Cute animals of Earth, we’ll save you | Borneo

We spent a long weekend in the Malaysian part of Borneo (northern coast) on a three-day tour of the flora and fauna. We learned that a critical survival skill for many animals is cuteness – sad eyes, human-like mannerisms, or just clumsy movements that make you want to lend them a hand. You see, these characteristics are quite marketable to tourists.

For example, take these two animals. Which do you think gets millions in funding every year to be “saved”?

Both the proboscis monkey and the orangutan are indigenous to Borneo and share the same jungles that have been greatly impacted by deforestation. The orangutan (the one in the pink sweater), however, has a huge, club-med sanctuary, while nose-boy is on his own.

I have to admit, though, if you are going to decide which animal to protect, go with the one that tourists are willing “adopt” and donate money towards. After seeing a video of a wheelbarrow full of baby monkeys being trotted around and this photo in the information center, we were ready to dig into our pockets too.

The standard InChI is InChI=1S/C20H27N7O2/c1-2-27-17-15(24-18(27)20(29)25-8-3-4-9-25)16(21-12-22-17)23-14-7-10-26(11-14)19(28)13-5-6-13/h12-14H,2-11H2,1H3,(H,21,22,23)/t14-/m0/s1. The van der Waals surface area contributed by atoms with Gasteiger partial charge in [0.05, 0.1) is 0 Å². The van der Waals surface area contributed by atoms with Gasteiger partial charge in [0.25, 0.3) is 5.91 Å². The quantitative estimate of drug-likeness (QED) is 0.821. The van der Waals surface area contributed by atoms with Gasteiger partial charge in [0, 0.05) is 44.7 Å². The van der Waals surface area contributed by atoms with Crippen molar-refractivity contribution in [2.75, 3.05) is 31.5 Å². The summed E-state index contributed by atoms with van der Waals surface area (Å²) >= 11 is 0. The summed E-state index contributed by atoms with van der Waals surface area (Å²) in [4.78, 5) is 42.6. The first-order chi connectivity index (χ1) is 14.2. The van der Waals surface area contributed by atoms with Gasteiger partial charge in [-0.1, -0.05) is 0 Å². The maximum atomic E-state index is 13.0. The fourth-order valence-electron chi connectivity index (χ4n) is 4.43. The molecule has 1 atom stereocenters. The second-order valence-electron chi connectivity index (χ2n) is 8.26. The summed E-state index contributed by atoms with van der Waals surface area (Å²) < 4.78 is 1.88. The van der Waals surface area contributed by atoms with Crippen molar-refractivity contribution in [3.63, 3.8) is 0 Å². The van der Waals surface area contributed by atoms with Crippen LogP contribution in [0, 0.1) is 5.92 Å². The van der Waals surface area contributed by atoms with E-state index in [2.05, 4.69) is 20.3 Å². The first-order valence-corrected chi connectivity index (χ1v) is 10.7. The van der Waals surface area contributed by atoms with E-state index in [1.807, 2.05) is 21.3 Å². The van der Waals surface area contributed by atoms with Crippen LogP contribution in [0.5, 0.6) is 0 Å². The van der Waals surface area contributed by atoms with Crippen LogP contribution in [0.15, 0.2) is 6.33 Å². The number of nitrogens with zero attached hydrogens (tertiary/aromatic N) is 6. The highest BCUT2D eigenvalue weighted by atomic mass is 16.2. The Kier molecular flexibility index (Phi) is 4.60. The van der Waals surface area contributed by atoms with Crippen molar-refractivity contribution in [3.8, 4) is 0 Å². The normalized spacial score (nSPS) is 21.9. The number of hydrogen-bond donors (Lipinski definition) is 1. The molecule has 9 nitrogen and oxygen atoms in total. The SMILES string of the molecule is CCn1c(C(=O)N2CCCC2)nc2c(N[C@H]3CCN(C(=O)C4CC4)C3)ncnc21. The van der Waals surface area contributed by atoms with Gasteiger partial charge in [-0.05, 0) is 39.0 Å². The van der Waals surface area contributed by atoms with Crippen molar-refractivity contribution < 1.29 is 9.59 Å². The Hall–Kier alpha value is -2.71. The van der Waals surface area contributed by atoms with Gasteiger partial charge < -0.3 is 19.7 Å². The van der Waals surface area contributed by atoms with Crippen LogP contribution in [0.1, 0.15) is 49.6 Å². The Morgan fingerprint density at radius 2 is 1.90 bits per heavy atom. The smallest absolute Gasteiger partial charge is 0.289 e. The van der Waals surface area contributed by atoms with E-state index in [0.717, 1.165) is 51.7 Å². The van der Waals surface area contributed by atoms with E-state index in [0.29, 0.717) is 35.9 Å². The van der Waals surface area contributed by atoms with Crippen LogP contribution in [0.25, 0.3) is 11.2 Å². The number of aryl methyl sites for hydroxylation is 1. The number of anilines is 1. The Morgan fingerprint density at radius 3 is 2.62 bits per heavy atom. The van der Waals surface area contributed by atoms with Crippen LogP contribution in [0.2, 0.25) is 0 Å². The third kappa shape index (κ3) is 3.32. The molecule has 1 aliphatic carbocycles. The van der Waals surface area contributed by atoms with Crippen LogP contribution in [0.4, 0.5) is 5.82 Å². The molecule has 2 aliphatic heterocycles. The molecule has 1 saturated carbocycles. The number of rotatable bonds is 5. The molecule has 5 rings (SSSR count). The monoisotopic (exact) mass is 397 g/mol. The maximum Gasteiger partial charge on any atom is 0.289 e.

Orangutan with teddy bear

This little guy will finally get the upbringing he needs and learn to love bears and volleyball.

We saw the same “Darwinian” rule play out on a tiny, sandy island that is a popular spot for sea turtles to lay their eggs. This time, baby sea turtles had a leg up on the corral surrounding the island.

During the day, while we were snorkeling, we watched several tourists repeatedly stand up (and sometimes walk) in the middle of the corral, their fins and feet crushing and killing the sea life below them. At night, though, they crowded around a basket of baby sea turtles, eager to see these little guys make it safely into the ocean. We congratulated ourselves for seeing the irony, but we were also happy to see the baby turtles make their sprint to the ocean. Video of us doing our part to save the turtles

Yes, we like to hold our heads high and tell ourselves that we are better than other tourists. We are more worldly, our understanding is more nuanced, and we behave more responsibly. But we are not. We want to see cute animals and beautiful places too. And we happily accept the negative effects of the tourist trail that allows us to do so.

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